If you have a hernia, internal tissue is bulging through weak muscle or connective tissue. This problem can occur for several reasons and in different areas of your body. It can even develop into a medical emergency. So how do you know when it’s a cause for concern?
As senior partner at South Shore Surgical in Valley Stream, New York, Dr. Ira Klonsky plays a pivotal role in treating conditions like hernias. He offers this insight when it comes to hernias and when to seek professional attention.
Hernia symptoms usually develop in your abdomen or groin as a lump or bulge. You may be able to push the bump back in or find that it disappears when you lie down. Additional signs of a hernia include:
In most cases, hernias develop because of a combination of muscle weakness and strain. They can also occur quickly, slowly over time, or be present from birth.
The most common hernias develop in your groin, upper stomach, or bellybutton.
Some 75-80% of hernias develop in the groin and are either inguinal or femoral.
This hernia develops when intestinal tissue or fat bulges through the lower wall of your stomach through the inguinal canal, often on the right side of the groin. Inguinal hernias are most common in men and can be difficult to differentiate from femoral hernias.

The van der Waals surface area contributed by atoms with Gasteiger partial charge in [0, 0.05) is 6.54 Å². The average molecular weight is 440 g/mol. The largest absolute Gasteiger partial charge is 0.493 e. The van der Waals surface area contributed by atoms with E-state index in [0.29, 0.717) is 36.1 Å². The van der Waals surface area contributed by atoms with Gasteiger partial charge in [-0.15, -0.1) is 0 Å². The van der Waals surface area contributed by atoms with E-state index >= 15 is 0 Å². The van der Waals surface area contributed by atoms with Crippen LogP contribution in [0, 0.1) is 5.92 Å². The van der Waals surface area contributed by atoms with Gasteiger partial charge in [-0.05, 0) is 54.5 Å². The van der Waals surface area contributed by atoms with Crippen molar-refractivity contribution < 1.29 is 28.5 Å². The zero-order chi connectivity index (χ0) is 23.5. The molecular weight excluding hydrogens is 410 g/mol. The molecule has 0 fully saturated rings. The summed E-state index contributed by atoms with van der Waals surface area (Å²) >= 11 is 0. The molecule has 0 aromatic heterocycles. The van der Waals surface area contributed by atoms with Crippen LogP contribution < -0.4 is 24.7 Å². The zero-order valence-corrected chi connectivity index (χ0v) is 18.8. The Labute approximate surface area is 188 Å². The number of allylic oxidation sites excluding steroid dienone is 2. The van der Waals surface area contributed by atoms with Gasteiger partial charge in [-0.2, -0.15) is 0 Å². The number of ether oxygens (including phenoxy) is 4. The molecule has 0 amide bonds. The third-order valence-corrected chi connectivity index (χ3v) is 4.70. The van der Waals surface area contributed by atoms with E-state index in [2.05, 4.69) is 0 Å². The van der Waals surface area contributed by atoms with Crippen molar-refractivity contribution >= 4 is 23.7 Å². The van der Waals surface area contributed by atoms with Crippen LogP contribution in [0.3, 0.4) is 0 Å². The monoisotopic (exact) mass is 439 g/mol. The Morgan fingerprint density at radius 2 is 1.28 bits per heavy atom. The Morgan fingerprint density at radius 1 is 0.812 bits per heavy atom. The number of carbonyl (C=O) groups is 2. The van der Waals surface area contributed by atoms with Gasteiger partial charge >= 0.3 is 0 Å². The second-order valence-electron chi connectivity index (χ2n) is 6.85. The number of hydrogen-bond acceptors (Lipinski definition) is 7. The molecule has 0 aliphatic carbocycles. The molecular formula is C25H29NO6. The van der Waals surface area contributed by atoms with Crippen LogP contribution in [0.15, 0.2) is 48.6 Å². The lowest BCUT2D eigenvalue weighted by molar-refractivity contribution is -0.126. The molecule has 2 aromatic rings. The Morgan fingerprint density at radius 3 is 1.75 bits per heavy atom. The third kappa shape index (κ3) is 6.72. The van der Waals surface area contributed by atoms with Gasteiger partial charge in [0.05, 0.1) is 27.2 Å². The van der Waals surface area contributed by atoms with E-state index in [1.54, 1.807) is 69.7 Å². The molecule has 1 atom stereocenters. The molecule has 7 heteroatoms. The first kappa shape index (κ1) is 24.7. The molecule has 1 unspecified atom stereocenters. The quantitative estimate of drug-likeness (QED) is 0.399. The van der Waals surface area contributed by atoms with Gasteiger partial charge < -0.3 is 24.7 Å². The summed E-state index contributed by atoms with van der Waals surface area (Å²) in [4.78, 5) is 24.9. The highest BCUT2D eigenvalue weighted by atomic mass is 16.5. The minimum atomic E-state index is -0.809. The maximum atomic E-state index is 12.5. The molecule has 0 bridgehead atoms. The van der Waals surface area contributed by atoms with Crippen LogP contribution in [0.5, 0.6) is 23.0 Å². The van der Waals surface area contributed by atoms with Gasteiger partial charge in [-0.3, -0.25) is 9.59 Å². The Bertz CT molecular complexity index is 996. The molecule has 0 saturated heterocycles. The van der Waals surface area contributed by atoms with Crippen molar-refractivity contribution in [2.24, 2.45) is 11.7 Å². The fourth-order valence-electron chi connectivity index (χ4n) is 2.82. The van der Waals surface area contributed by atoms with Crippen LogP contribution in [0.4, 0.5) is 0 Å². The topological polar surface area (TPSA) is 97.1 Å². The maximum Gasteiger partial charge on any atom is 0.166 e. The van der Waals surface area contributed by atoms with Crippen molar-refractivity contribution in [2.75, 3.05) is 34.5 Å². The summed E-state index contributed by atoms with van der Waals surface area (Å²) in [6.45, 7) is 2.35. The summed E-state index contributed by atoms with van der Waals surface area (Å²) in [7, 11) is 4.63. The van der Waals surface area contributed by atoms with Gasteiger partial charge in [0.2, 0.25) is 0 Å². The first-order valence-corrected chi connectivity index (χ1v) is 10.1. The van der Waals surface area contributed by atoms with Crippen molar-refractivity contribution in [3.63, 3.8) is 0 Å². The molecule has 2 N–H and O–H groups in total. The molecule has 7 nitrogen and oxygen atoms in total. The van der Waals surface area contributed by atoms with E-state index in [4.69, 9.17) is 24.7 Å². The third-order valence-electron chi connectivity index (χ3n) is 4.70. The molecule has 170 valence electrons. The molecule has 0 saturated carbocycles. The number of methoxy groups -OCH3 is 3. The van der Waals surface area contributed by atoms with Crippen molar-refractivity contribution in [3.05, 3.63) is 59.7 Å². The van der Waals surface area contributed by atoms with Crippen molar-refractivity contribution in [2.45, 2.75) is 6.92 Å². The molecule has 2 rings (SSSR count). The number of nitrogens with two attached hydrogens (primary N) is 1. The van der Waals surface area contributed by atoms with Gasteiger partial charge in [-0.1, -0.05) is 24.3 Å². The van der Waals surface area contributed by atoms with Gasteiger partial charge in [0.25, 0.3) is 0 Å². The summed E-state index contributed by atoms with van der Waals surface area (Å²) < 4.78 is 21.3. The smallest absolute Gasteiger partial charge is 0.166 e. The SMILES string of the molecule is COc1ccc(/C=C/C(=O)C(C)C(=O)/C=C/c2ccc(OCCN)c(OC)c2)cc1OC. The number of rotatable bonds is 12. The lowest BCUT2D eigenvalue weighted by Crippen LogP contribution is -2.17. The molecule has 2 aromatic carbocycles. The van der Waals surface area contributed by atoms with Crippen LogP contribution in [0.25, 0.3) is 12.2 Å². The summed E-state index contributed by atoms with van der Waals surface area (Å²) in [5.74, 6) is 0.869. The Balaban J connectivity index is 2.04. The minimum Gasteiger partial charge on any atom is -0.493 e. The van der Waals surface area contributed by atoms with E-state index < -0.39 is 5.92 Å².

Femoral hernias make up an estimated 2-4% of groin hernias and occur more often in women. These types of hernias can be an issue due to their proximity to the femoral artery and vein because they can disrupt blood flow in the leg.
The most common hernia in the upper portion of your abdomen is a hiatal hernia. When you have a hiatal hernia, part of your stomach bulges through your diaphragm, which is a muscle separating your abdominal organs from your lungs.
When you have a hiatal hernia, you have higher chances of acid reflux, and there are different types depending on their location.
If you have a bulge near your bellybutton, you could have an umbilical hernia. Approximately 10% of all stomach hernias fall under this category, and your symptoms typically worsen when you cough or strain during a bowel movement.
Umbilical hernias are most common in newborns and women who are obese or have had several children.
In many cases, the safest course of action for hernias is surgical repair. Whenever possible, Dr. Klonsky relies on minimally invasive, laparoscopic techniques to provide a faster recovery.
Depending on the size, type, and location of your hernia, your procedure could include returning the protruding tissue into a proper position or removing it entirely. Sometimes, Dr. Klonsky also reinforces the area with surgical mesh.
For more information on hernias and treatment, call our office in Valley Stream, New York, at 516-200-1318 or request an appointment online today. You can also send a message to Dr. Klonsky and the team here on the website.